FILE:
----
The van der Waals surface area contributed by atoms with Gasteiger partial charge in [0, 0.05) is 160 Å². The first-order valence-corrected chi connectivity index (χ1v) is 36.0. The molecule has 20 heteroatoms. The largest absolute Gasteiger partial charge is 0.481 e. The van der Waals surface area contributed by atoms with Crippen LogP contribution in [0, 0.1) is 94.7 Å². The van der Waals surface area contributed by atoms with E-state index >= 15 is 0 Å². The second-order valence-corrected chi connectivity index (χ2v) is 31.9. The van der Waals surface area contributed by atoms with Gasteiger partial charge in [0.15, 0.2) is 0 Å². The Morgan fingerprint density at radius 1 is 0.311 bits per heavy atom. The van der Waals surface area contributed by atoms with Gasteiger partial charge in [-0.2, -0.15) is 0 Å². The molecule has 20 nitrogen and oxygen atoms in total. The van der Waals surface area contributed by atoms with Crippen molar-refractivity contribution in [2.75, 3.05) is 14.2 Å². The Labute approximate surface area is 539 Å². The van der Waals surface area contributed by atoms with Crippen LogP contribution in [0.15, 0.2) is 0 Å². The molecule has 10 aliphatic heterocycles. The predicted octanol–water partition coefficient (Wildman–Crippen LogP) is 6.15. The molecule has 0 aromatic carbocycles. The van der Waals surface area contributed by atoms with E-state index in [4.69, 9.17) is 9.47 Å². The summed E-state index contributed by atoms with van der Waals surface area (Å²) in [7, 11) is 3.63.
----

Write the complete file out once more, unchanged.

The van der Waals surface area contributed by atoms with Gasteiger partial charge in [0, 0.05) is 160 Å². The first-order valence-corrected chi connectivity index (χ1v) is 36.0. The molecule has 20 heteroatoms. The largest absolute Gasteiger partial charge is 0.481 e. The van der Waals surface area contributed by atoms with Crippen LogP contribution in [0, 0.1) is 94.7 Å². The van der Waals surface area contributed by atoms with E-state index >= 15 is 0 Å². The second-order valence-corrected chi connectivity index (χ2v) is 31.9. The van der Waals surface area contributed by atoms with Gasteiger partial charge in [0.15, 0.2) is 0 Å². The Morgan fingerprint density at radius 1 is 0.311 bits per heavy atom. The van der Waals surface area contributed by atoms with Gasteiger partial charge in [-0.2, -0.15) is 0 Å². The molecule has 20 nitrogen and oxygen atoms in total. The van der Waals surface area contributed by atoms with Crippen molar-refractivity contribution in [2.75, 3.05) is 14.2 Å². The Labute approximate surface area is 539 Å². The van der Waals surface area contributed by atoms with Crippen LogP contribution in [0.15, 0.2) is 0 Å². The molecule has 10 aliphatic heterocycles. The predicted octanol–water partition coefficient (Wildman–Crippen LogP) is 6.15. The molecule has 0 aromatic carbocycles. The van der Waals surface area contributed by atoms with E-state index in [4.69, 9.17) is 9.47 Å². The summed E-state index contributed by atoms with van der Waals surface area (Å²) in [7, 11) is 3.63.